Push for Wall Street train station
Sept. 18--NORWALK -- Though it's long forgotten, Wall Street once had its own train station, right downtown.
Now, as apartments go up along Wall Street and the state prepares to replace the Walk Bridge to the south, some people say it's time to bring a train station back to the heart of the city.
"When you start looking at Gov. Malloy's transportation plan about the need to increase capacity of roads and rails, when you look at the economic corridor between Danbury, Norwalk and Stamford, the increased economic activity in residential buildings that are going up, it would suggest that adding a train station where historically there has always been one is a good idea," said Jackie Lightfield, chairwoman of the Norwalk Center Task Force and chief problem solver for Norwalk 2.0.
To that end, Norwalk 2.0, a nonprofit economic development and community organization, has actively pursued developers interested in advancing a development project and getting the state Department of Transportation on board to open a train station in the Wall Street area. Lightfield said a private development group, whom she declined to identify, has expressed interest and the idea is in the conceptual phase.
The past as the future
For decades, the New York, New Haven and Hartford Railroad operated a train station at 47 Wall St. The train station is long gone but the building and railroad tracks beneath the building remain in use (see related story).
Mayor Harry W. Rilling said bringing a train station back to the Wall Street area would require approvals by the DOT and the Metropolitan Transportation Authority, which oversee operation of Metro-North Railroad.
"It's not something that could just happen," Rilling said. "But I think it's an interesting discussion and if I felt it was something that would help the Wall Street area, help our overcrowded streets, I would be very, very much in favor of it."
Rilling said he has spoken with Elizabeth L. Stocker, the city's economic development director, about the possibility.
"I've said, one of our first things we have to do is reach out and see if there's any interest," Rilling said.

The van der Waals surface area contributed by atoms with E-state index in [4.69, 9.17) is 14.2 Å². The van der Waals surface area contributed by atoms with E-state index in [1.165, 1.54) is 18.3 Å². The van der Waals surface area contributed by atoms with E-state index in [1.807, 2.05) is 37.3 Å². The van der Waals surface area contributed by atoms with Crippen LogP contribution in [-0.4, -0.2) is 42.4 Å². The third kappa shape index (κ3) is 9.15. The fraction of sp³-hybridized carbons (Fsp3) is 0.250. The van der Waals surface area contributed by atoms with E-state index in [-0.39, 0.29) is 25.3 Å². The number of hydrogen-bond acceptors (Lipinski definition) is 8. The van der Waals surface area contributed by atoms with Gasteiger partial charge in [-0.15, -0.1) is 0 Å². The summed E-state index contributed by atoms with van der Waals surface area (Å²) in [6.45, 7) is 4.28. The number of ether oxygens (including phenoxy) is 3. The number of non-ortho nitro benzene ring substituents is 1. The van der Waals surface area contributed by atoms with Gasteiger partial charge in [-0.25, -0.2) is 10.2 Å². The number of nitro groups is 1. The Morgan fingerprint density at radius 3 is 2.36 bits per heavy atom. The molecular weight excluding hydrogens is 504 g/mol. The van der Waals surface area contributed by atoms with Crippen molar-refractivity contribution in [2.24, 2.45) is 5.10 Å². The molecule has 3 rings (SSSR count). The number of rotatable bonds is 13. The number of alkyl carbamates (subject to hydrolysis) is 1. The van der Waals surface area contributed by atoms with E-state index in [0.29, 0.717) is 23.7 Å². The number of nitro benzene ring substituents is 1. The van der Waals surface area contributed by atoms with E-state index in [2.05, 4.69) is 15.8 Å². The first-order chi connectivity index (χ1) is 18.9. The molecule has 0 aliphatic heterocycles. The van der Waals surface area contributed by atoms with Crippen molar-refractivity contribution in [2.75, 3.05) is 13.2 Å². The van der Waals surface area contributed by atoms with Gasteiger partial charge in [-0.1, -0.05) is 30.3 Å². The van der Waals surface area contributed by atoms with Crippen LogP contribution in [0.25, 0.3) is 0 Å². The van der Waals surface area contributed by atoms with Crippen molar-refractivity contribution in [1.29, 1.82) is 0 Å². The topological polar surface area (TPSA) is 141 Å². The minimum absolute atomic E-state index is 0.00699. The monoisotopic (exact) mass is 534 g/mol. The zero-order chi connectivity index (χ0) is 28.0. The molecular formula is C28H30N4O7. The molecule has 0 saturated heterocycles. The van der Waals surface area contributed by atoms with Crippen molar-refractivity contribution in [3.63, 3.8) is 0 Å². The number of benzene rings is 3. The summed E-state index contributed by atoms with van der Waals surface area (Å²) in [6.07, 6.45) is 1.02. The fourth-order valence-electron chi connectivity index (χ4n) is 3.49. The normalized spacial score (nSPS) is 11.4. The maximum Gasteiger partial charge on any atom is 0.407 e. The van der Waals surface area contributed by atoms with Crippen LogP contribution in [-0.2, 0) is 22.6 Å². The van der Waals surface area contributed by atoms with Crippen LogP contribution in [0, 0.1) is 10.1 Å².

DOT's hands are full
Gov. Dannel P. Malloy's 30-year transportation vision, as unveiled in early 2015, includes a number of projects aimed at improving aged infrastructure in southwestern Connecticut, including electrifying the Danbury Line and upgrading the Merritt 7 train station off Glover Avenue in Norwalk.
For now, bringing a train station back to Wall Street isn't on the drawing board, according to the DOT.
"There have not been any real discussions about a Wall Street station and it is definitely not in the scope of the Walk Bridge project," said DOT spokesman Judd Everhart. "But having said that, nothing has been ruled out."
The DOT plans to begin replacement of the 120-year-old Walk Bridge, which carries Amtrak and Metro-North Railroad New Haven Line trains over the Norwalk Harbor, in mid-2018. The project will include upgrades to the track system and construction of a dockyard along the Danbury Line tracks near Crescent Street.
Everhart said Norwalk already has three stations along Metro-North Railroad's New Haven Line (East Norwalk, South Norwalk and Rowayton) and design work for major upgrades to the Merritt 7 station off Glover Avenue is underway.
The DOT spokesman noted that the department recently built new stations in Fairfield and West Haven, is designing a "Barnum Station" in Bridgeport and is in the early stages of considering a new station in Orange. Without a specific proposal, he said, speculating on the cost, property acquisitions and timeline for a Wall Street area station in Norwalk would be difficult.
Wall Street rebirth
Former Councilman Jerry E. Petrini, owner of My Three Sons Family Fun Center on Wall Street, said he's reached out to Norwalk's legislative delegation in Hartford and stands ready to push the matter of a Wall Street train station with Malloy.
"If you're looking for something that's going to rebirth that area, really a train station is a no-brainer," Petrini said. "Can you imagine walking out your door 200 feet down the street to pick up the train to go to New York?"
At present, construction is under way along upper Smith Street on 60 upscale apartments. The development, undertaken by M.F. DiScala Co., is known as Head of the Harbor South. The company hopes to break ground next spring on Head of the Harbor North -- 80 apartments along High Street. And while POKO Partners this summer halted construction on Wall Street Place -- 101 apartments off Wall Street -- city officials hope to see work resume.
In February, Waypointe developer Paxton B. Kinol received zoning approval to build 278 apartments along High Street, Main Street and North Avenue/Route 1 in central Norwalk.
Petrini said the property at 45 Wall St. would be the "perfect solution" for creating a train station and eliminating a "dilapidated building," which he said remains largely the way it was after a fire struck it in August 2010. The property lies adjacent to the Danbury Line tracks.
Lightfield said she was not at liberty to reveal the footprint of the proposed station in the conceptual plan but added, when asked, that it is not 45 Wall St.
Rilling said the Mechanics Street Parking Lot, a city-owned parcel flanking the Metro-North Danbury Line railroad tracks near Wall Street, would be the most logical location for a station.
For now, getting the state on board would be the first hurdle.
"Any developer can come in with a proposal to do something but without the state wanting to create a station, without the city getting behind it and thinking this is a good idea, the project would run into major difficulties," Lightfield said.